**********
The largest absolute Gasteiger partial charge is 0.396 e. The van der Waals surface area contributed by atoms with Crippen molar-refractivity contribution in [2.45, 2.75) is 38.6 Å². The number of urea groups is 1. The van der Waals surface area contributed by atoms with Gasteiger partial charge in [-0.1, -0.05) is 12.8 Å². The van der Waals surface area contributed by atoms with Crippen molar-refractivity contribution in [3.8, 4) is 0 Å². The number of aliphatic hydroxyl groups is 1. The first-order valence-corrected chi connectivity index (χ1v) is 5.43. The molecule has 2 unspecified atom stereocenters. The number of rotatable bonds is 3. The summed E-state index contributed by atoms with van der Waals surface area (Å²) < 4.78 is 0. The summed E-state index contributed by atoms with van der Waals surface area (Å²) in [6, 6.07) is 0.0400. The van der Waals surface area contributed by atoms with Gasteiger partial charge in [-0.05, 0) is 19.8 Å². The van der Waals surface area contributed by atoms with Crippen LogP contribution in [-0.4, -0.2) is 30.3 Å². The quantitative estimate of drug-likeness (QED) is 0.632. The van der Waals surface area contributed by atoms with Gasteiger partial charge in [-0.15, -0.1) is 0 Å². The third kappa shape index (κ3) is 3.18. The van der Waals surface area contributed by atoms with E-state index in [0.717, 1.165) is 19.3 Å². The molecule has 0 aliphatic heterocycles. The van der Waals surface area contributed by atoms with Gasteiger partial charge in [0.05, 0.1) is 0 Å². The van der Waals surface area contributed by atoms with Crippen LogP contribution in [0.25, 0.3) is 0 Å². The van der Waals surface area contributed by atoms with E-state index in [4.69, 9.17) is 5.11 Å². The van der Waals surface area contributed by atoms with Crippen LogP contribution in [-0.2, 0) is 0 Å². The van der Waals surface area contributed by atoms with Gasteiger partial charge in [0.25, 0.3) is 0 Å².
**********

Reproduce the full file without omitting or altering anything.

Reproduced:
The largest absolute Gasteiger partial charge is 0.396 e. The van der Waals surface area contributed by atoms with Crippen molar-refractivity contribution in [2.45, 2.75) is 38.6 Å². The number of urea groups is 1. The van der Waals surface area contributed by atoms with Gasteiger partial charge in [-0.1, -0.05) is 12.8 Å². The van der Waals surface area contributed by atoms with Crippen molar-refractivity contribution in [3.8, 4) is 0 Å². The number of aliphatic hydroxyl groups is 1. The first-order valence-corrected chi connectivity index (χ1v) is 5.43. The molecule has 2 unspecified atom stereocenters. The number of rotatable bonds is 3. The summed E-state index contributed by atoms with van der Waals surface area (Å²) < 4.78 is 0. The summed E-state index contributed by atoms with van der Waals surface area (Å²) in [6, 6.07) is 0.0400. The van der Waals surface area contributed by atoms with Gasteiger partial charge in [-0.05, 0) is 19.8 Å². The van der Waals surface area contributed by atoms with Crippen LogP contribution in [-0.4, -0.2) is 30.3 Å². The quantitative estimate of drug-likeness (QED) is 0.632. The van der Waals surface area contributed by atoms with Gasteiger partial charge in [-0.15, -0.1) is 0 Å². The third kappa shape index (κ3) is 3.18. The van der Waals surface area contributed by atoms with E-state index in [0.717, 1.165) is 19.3 Å². The molecule has 0 aliphatic heterocycles. The van der Waals surface area contributed by atoms with Gasteiger partial charge in [0.05, 0.1) is 0 Å². The van der Waals surface area contributed by atoms with Crippen LogP contribution in [0.25, 0.3) is 0 Å². The van der Waals surface area contributed by atoms with E-state index in [4.69, 9.17) is 5.11 Å². The van der Waals surface area contributed by atoms with Crippen LogP contribution in [-0.2, 0) is 0 Å². The van der Waals surface area contributed by atoms with Gasteiger partial charge in [0.25, 0.3) is 0 Å².